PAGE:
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TPWD News Release — March 27, 2013

Blood Alcohol Task Force Formed In Burnet County

On-call phlebotomists will draw blood from DWI, BWI suspects starting April 1

AUSTIN – A coalition of prosecutors and law enforcement organizations have a new tool in the fight to save lives and stop driving and boating while intoxicated in the Highland Lakes west of Austin: a new, 24-hour blood sampling process that will start April 1 based in Burnet. The new system is supported by a broad coalition called the Burnet County Blood Alcohol Taskforce, which includes Texas Game Wardens.

Collecting blood evidence to prosecute criminal cases has been a long-standing practice in the criminal justice system, and Texas law requires drawing blood samples in certain Driving While Intoxicated (DWI) and Boating While Intoxicated (BWI) cases.  For example, a blood sample is required when a suspect has prior DWI convictions or if has been injured and needs medical care. This program allows that to be done at the Burnet County Jail instead of taxing the resources of local hospitals for evidentiary blood draws.

For several years, many agencies patrolling the Highland Lakes have operated under a “no refusal” policy where DWI and BWI suspects are required to give blood samples.

Instead of transporting suspects to a hospital, starting April 1 they will be taken to the Burnet County jail, where trained phlebotomists will be on call to meet them as needed. Enforcement officers estimate the new system will cut the time for a blood sample from a suspected drunk from three hours to one hour, reducing the time arresting officers are off the streets and the water.

“Because of these efforts, we’ve seen a gradual downward trend in number of offenses,” said Capt. Kevin Davis based in Llano, who supervises Texas Parks and Wildlife Department game wardens patrolling the upper Highland Lakes. “For example, on Lake LBJ, our BWI case numbers used to be in the twenties annually, but they’ve dropped to fewer than 10 per year.”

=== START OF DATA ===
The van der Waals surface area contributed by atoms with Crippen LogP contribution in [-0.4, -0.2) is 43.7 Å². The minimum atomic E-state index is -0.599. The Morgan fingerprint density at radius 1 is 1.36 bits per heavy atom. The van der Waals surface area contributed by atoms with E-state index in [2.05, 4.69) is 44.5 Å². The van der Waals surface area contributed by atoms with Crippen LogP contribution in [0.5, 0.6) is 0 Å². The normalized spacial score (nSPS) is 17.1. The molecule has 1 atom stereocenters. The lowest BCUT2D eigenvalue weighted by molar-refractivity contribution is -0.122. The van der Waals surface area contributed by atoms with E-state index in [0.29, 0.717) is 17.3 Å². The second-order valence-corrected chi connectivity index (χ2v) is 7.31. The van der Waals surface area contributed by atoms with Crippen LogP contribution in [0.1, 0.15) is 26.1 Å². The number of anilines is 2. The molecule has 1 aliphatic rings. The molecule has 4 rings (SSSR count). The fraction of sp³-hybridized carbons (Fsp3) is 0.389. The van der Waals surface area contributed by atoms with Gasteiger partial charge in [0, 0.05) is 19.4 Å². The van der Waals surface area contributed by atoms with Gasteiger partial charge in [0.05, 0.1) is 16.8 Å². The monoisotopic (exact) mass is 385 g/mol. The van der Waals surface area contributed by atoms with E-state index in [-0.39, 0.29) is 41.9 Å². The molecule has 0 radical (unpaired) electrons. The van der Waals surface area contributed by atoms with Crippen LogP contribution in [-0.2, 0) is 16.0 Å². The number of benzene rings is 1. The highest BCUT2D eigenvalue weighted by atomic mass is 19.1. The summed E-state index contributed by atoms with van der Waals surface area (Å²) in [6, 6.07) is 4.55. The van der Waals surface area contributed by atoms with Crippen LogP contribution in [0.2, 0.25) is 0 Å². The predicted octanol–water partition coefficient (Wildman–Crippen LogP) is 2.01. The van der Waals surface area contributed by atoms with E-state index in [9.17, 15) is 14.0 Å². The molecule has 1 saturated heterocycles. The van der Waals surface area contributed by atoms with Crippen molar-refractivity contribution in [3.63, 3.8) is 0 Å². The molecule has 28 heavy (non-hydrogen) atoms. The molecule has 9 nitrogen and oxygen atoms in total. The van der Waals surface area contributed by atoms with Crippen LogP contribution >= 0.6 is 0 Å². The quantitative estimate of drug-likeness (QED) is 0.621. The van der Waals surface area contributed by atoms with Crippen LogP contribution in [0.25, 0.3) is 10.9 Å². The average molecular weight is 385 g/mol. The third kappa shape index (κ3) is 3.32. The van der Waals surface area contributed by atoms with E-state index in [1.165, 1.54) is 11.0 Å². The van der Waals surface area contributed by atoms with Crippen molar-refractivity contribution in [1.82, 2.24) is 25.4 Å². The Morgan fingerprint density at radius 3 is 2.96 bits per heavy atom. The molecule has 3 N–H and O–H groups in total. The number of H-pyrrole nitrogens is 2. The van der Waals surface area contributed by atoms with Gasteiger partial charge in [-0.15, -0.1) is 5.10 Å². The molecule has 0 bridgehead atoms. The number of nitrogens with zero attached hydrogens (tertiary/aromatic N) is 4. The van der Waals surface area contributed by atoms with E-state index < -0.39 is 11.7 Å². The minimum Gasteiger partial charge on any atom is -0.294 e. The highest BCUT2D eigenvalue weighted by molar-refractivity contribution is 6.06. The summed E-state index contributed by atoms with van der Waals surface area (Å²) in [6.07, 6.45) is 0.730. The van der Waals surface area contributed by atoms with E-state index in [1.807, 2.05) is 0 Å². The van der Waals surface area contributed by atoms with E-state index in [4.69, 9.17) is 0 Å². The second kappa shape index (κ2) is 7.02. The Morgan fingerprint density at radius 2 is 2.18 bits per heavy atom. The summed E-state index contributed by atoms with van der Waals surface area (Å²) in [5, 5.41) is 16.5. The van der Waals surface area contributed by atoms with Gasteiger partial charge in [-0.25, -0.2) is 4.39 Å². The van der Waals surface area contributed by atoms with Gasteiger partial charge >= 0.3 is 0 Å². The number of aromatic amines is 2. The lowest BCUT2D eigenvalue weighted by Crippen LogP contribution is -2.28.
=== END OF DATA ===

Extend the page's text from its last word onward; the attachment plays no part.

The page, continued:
“The heightened presence of all enforcement authorities, and the resulting increased awareness among boaters and the public, has enhanced voluntary compliance with safety laws, and we want to keep that up,” Davis said. “We want to be transparent and very overt in our approach, and put the word out that if you’re misusing alcohol while boating or driving there will be consequences.”

The new system is backed by the Burnet County Blood Alcohol Taskforce, which includes law enforcement representatives from Texas Parks and Wildlife Department, Texas Dept. of Public Safety, Burnet County Sheriff’s office, Lower Colorado River Authority, Marble Falls Police Department, Burnet Police Department, Granite Shoals Police Department, Cottonwood Shores Police Department, Bertram Police Department,  Burnet County Constable Precinct One through Four, Horseshoe Bay Police Department,  Burnet County Attorney Eddie Arredondo, District Attorney for the 33rd and the 424th Judicial District Sonny McAfee, and other county officials.

The Burnet County Commissioners Court recently provided funding to start the program. For each $90 blood sample, $40 will be paid by the county, with the remaining $50 to be paid by the participating law enforcement agency.  Fortunately, until the end of fiscal year 2013, the law enforcement portion will be paid by an anonymous donor.  With help from local citizens and organizations, taskforce members hope that all future costs may be absorbed by private donations.

Anyone can help save lives and keep the Highland Lakes area safer by donating to the Burnet County Blood Alcohol Taskforce.  Every $100 donation pays for one blood sample.  Send checks made out to Burnet County Blood Alcohol Taskforce to 220 S. Pierce Street, Burnet, TX 78611. For more information about the taskforce, call (512) 756-5476 and ask for Eddie Arredondo or Katherine McAnally.

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